Public Art

Photo Credits: Kumar Krishnan
Photo Credits: Kumar Krishnan

Native color in unity square

Native Color was commissioned by the citizens of Bartlesville as a part of Tower Center at Unity Square and dedicated in the spring of 2021. This interactive art installation celebrates the unity of our community as our “Third Place” - an urban destination where every person is welcome, regardless of age, gender, finances, culture or lifestyle.

This piece was created by Tulsa-born artist and designer Amie J. Jacobsen. Her inspiration comes from the state wildflower of Oklahoma, Gaillardia pulchella, commonly known as “Indian blanket.” The piece is meant to celebrate the strong Native American history of the area and honor the flora and fauna of the prairie. Honeybees, toiling atop the flowers, are another state symbol and represent communities working together.

The whimsical stainless steel flowers and honeybees were created in Amie’s Kansas City studio. The colorful cast glass flower petals were created by artist Dierk Van Keppel of Rock Cottage Glassworks in Merriam, Kan.

“Each of my pieces is unique, but I inevitably circle back to flora and fauna, wildlife, insects and other animals as inspiration. Ultimately, my work is meant to be uplifting, communicate energy, movement and playfulness. Yet, I strive to maintain a sense of elegance and craftsmanship.” - Amie J. Jacobsen


This lovely bronze sculpture graces the raised flowerbed overlooking the Parson's Family Foundation fountain within Unity Square and just outside of the Bartlesville Community Center.   

The sculptor, Heloise Swaback was an apprentice at the Frank Lloyd Wright Foundation.  Heloise was born in Kobe, Japan on March 9, 1926 and passed away on March 11, 2018, at her home at Taliesin West in Scottsdale, Arizona. She received her Bachelor of Arts degree from the University of California.  Heloise joined the Taliesin Fellowship in 1949, not to become an architect, but rather to be in “the atmosphere of such ideas and such people as Mr. and Mrs. Wright and the community of apprentices”.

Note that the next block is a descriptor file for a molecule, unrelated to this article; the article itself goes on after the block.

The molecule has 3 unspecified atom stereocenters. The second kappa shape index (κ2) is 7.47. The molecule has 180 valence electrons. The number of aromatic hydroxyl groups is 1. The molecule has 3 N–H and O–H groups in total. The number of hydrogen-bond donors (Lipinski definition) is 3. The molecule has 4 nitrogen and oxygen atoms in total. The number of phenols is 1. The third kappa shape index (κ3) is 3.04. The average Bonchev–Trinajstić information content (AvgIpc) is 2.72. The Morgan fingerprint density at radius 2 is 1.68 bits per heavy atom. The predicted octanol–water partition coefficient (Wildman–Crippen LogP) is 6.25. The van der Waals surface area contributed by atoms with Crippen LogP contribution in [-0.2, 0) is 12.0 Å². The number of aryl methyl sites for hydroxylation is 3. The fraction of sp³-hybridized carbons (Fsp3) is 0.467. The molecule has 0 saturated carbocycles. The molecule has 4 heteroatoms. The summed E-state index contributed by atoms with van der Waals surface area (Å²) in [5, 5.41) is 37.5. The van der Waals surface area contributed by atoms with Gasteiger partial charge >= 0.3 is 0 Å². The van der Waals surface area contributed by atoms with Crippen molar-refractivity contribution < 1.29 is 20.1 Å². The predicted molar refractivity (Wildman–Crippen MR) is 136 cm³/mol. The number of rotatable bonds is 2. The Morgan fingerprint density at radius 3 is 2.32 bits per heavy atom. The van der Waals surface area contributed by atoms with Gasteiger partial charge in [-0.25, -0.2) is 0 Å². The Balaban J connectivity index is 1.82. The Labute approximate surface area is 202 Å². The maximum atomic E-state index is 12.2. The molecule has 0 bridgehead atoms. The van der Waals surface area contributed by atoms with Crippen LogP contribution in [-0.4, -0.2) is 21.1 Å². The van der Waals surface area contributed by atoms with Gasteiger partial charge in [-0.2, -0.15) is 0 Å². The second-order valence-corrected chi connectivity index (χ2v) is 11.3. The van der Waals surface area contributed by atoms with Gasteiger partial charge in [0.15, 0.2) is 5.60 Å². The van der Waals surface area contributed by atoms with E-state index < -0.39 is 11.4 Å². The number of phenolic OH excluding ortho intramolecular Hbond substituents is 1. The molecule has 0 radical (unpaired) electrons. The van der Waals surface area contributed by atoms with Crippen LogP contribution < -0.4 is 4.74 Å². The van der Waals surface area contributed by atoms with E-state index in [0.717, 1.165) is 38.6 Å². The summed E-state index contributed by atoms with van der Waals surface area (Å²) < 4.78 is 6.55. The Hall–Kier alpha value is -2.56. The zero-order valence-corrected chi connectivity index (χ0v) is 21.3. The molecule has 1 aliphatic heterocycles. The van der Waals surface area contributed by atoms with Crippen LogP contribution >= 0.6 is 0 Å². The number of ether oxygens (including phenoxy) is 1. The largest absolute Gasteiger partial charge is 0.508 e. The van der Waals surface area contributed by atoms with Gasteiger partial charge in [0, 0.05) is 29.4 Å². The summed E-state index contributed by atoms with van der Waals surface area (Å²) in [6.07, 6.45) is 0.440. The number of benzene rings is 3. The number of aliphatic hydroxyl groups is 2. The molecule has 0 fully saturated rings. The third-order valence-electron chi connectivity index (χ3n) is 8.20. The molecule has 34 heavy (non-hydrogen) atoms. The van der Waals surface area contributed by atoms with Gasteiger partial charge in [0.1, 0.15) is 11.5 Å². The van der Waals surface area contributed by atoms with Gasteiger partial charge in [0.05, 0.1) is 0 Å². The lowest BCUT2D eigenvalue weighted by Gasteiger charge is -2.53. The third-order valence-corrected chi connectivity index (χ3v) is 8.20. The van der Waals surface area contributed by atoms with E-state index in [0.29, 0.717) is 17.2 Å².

The piece was named ‘Suspended Moment’ as the sculpture sought to depict the gentle embrace of two people very much in love.


White Bison

Mr. Box first heard the legend of the white bison as a sacred symbol of peace, from Native Americans in Oklahoma. He grew up and received his education in Bartlesville where he was inspried by the works of Frank Lloyd Wright.

Funds for the purchase of "White Bison" were granted by the Lyon Foundation, Bartlesville Rotary Club and citizens of Bartlesville.

Sponsored by the Bartlesville Visual Arts Commission: 2018 William Buckles, Chairman; Price Connors, Vice-Chairman; Nancy Warring, Grants; Val Callaghan, Publicity; John Gorman, Construction.



Robert Indiana, whose father worked for Phillips, was inspired by the colors of the old Phillips 66 gas station signs set against the Midwestern sky. Price Tower Arts Center engaged the artist to create his newest sculpture, Sixty-Six, which is derived from his personal iconography. The artist evokes that great icon of the road, the Phillips 66 logo, and the mystique of Route 66, in this monumental sculpture through the slanted double sixes and the quotation of the old gas station colors. The influence this image exerted throughout Indiana's career is evident in the famous tilted 'O' that makes his LOVE so instantly recognizable and effective a composition.

Courtesy of the Morgan Art Foundation and Paul Kasmin Gallery.



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